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Eric: A truism from the grave.

Here is a thing you should know, if you intend to produce webcomics.

If I can read five of your strips and, after reading five of your strips still have no sense of what your webcomic's premise is? You have done it wrong.

Seriously. This is not decompression. This is "failing to convey a sense of your webcomic."

Thank you. I look forward to speaking to you again. Perhaps in April.

Posted by Eric Burns-White at January 18, 2009 2:20 AM


Comment from: Morgan Wick [TypeKey Profile Page] posted at January 18, 2009 3:10 AM

(cue a gazillion novice webcomiceers frantically going "is he talking about me?" and getting a sense of self-doubt even if they have a gag-a-day comic where every single comic virtually telegraphs the premise)

Comment from: Peter C. Hayward [TypeKey Profile Page] posted at January 18, 2009 8:18 AM

Just remind me...how many strips did it take until we got to the point of Gossamer Commons?

Comment from: Bo Lindbergh [TypeKey Profile Page] posted at January 18, 2009 11:02 AM

Five pages of prologue showing the fall of the S'phrf'rgn'tdjuu who ruled the universe 20 billion years ago is one of the wrong ways to start. Text-only pages are especially wrong.

Comment from: Will Wise [TypeKey Profile Page] posted at January 18, 2009 11:06 AM

Gossamer Commons? Five strips, as I recall.

Comment from: Paul Gadzikowski [TypeKey Profile Page] posted at January 18, 2009 5:45 PM

Mmm. I wonder whether novice webcomickers read Websnark these days. Webcomic criticism doesn't have the high profile now that it did five years ago, it seems to me. Prove me wrong?

Comment from: E. Burns [TypeKey Profile Page] posted at January 18, 2009 6:28 PM

Gossamer Commons? One day of intro (a prologue all posted at once into the splash page reveal).

In fact, we did it this way specifically because of the above rule. We did the prologue, realized that it wasn't conveying the actual premise quickly enough, and did it as a single post instead. We wanted to get straight into the fairy aspect of the comic so people wouldn't wonder.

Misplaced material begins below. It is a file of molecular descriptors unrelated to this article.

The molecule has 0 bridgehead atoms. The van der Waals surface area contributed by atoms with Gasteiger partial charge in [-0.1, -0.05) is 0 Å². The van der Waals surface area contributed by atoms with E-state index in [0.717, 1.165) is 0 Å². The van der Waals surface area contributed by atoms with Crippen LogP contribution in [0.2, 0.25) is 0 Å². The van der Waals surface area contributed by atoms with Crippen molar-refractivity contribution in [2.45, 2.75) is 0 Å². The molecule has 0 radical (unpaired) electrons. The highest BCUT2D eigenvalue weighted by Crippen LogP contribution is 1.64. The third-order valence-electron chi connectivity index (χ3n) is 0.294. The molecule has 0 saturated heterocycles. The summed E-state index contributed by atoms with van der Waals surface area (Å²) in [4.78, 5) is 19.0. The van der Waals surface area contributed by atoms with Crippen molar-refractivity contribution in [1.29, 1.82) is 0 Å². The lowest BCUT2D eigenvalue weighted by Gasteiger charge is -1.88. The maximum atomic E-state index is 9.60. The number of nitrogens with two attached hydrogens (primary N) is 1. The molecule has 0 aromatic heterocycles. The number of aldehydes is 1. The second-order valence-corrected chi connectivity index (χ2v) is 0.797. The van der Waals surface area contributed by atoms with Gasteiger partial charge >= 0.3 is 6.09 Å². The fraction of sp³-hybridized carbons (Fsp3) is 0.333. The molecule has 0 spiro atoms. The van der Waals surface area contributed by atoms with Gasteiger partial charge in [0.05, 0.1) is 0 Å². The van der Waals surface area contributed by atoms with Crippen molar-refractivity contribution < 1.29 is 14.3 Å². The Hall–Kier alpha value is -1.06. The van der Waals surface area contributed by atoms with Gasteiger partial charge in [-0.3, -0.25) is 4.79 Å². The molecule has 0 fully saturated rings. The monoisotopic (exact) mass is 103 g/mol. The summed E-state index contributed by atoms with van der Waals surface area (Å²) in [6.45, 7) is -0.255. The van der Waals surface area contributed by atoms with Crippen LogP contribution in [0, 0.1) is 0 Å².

Comment from: DavidCSimon [TypeKey Profile Page] posted at January 19, 2009 5:38 AM

Great, thanks Eric, now I'm anxiously re-reading the first five pages of my Prologue :(

Comment from: Peter C. Hayward [TypeKey Profile Page] posted at January 19, 2009 8:46 AM

Personally, I'd say that this was the comic where Gossamer Commons really started to work, started to have a purpose. Before then, I had no interest in it whatsoever - I only kept reading because I admired your writing over here so much.

So I'd say "28 comics" for Gossamer Commons, rather than "one day". Once it got there, I really enjoyed it, but until then, I felt like it was drifting, looking for a hook.

Comment from: E. Burns [TypeKey Profile Page] posted at January 19, 2009 1:43 PM

Then let us assume that I know from what I speak, because I have done it wrong myself. :)

(The example in question -- which I won't link to -- was not a situation where it was the prologue. In fact, as an experiment I jumped around several times in the archive and read a good block of strips. I came out of it with absolutely no idea of what the strip was supposed to be about. I promise you, it was not "Crimson Dark." ;) )

Comment from: E. Burns [TypeKey Profile Page] posted at January 19, 2009 1:49 PM

Oh, and one other note--

Don't mistake premise for plot. I have a hard time, for example, thinking that it took Peter 28 days to figure out that Gossamer Commons was a modern day fairy tale, or at the very least a mundane world with a fantastic world sitting alongside it. Or at least "a normal guy who stumbles onto fantasy."